This at least is a question to gesture towards.

For today, I offer an earlier article from last January, announcing the exceptional status of Assam vis-à-vis the Aadhaar number, from the Assam Tribune of January 28, 2012.

Aadhaar cards unlikely to be issued in Assam
NEW DELHI, Jan 27 – The Aadhaar cards issued by the Unique Identification Authority of India (UIDAI) are unlikely to be rolled out in Assam and other North Eastern States, barring Tripura and Sikkim. A meeting of the Cabinet Committee on Unique Identification Authority of India related issues (CC-UIDAI) chaired by Prime Minister Dr Manmohan Singh decided to limit the issue of Aadhaar cards to 60 crore [ 600 million] population spread over 16 States and Union Territories. In the rest of the States, the national identity numbers would be issued on the basis of the National Population Register.

Briefing newsmen, Union Home Minister P Chidambaram and deputy chairman of Planning Commission Montek Singh Ahluwalia said that in all cases the NPR data base would prevail. However, Aadhaar numbers would prevail in those States where it has been issued. And in rest of the States, the NPR exercise would continue.

The States where the Aadhar cards have been rolled out included Andhra Pradesh, Goa, Haryana, Himachal Pradesh, Jharkhand, Karnataka, Kerala, Uttar Pradesh, Delhi, Maharashtra, Sikkim, Puducherry, Tripura and Rajasthan among others.

UIDAI uses information on five fields, while NPR seeks information on 15 fields. The entire exercise of issue of NPR is targeted for completion in 18 months by June 2013, said the Home Minister.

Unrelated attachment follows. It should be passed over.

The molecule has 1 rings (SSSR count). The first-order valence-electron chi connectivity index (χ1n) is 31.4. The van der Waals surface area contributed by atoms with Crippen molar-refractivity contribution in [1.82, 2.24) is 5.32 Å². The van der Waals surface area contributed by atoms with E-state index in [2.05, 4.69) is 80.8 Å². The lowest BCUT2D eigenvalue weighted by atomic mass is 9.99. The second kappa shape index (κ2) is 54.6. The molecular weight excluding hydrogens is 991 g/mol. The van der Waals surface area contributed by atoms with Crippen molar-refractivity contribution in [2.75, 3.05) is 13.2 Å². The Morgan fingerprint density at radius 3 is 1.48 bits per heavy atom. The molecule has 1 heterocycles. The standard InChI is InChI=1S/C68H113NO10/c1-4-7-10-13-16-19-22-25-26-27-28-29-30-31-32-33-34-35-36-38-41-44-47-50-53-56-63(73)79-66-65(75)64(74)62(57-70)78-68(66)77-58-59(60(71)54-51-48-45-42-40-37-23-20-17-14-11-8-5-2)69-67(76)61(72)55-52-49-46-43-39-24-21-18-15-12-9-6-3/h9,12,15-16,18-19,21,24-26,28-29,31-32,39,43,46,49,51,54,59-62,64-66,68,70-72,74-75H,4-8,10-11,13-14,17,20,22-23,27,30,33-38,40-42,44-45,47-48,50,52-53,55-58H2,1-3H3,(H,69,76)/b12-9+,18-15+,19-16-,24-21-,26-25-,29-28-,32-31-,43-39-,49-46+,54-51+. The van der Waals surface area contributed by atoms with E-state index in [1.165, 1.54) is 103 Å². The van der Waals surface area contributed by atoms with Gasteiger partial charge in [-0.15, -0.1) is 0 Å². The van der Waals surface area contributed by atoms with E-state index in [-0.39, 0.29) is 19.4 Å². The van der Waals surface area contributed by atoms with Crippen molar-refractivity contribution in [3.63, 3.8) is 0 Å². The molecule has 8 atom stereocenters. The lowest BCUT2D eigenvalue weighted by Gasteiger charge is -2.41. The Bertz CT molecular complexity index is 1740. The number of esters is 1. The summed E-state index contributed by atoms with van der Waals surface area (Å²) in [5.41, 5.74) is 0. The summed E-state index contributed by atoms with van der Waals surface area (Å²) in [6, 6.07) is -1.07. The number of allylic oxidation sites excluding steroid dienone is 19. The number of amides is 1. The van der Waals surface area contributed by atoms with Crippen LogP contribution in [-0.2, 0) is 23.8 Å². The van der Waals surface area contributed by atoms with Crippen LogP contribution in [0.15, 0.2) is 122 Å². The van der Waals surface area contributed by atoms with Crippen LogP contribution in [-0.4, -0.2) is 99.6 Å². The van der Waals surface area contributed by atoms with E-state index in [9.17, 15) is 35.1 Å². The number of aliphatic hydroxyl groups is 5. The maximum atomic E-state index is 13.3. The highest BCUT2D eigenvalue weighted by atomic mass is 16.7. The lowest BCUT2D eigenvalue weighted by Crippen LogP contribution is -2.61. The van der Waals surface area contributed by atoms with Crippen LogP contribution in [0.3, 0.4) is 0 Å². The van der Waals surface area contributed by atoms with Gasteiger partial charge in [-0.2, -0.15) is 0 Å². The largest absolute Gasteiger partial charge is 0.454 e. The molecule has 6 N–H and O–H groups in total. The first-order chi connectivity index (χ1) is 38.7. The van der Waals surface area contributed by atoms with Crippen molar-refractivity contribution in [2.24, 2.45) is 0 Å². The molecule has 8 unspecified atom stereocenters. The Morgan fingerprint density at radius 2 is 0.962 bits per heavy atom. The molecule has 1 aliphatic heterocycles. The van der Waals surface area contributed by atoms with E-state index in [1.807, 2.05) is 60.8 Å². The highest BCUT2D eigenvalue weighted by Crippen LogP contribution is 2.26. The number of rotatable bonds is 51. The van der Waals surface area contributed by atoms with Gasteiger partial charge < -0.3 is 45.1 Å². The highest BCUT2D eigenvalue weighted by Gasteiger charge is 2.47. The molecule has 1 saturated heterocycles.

The Cabinet meeting called today to resolve the differences between the Home Ministry and the Planning Commission over the issue of Aadhaar cards and the national identity cards, worked out a compromise formula, under which the limit of the Aadhaar cards have been fixed. The Home Ministry has now been mandated to carry out the NPR project in rest of the States.

About the security concerns flagged by the Home Ministry, Chidambaram said that UIDAI has agreed to review all the information it has collected. At the moment they have agreed to review the entire process to address all the security concerns.

The security concerns included the possibility of the cards falling into the hands of the illegal migrants and subsequent misuse of the cards to avail of the government schemes. The infiltration prone North Eastern States including Assam, were particularly referred in this regard.

3 points.

(1) At stake, as noted in an earlier blog post, is the contest that had come to a head at the beginning of 2012 over the control of the national identity database between the security focus of the Home Ministry and the liberalization focus of the Finance Ministry. The Home Ministry, then under the powerful Chidambaram, officially won that battle with its census-driven “National Population Registry” [NPR] named as the ultimate arbiter of de-duplicated universal ID. But the article reveals that India is in effect divided into two: what I will term power zones and security zones. Power zones comprise the wealthier South and the politically powerful Hindi-heartland North. Security zones are insecure border states, though notably not Rajasthan, and insecure insurgency states, though notably not Jharkhand where several UID/Aadhaar programs targeting the elderly were first rolled out.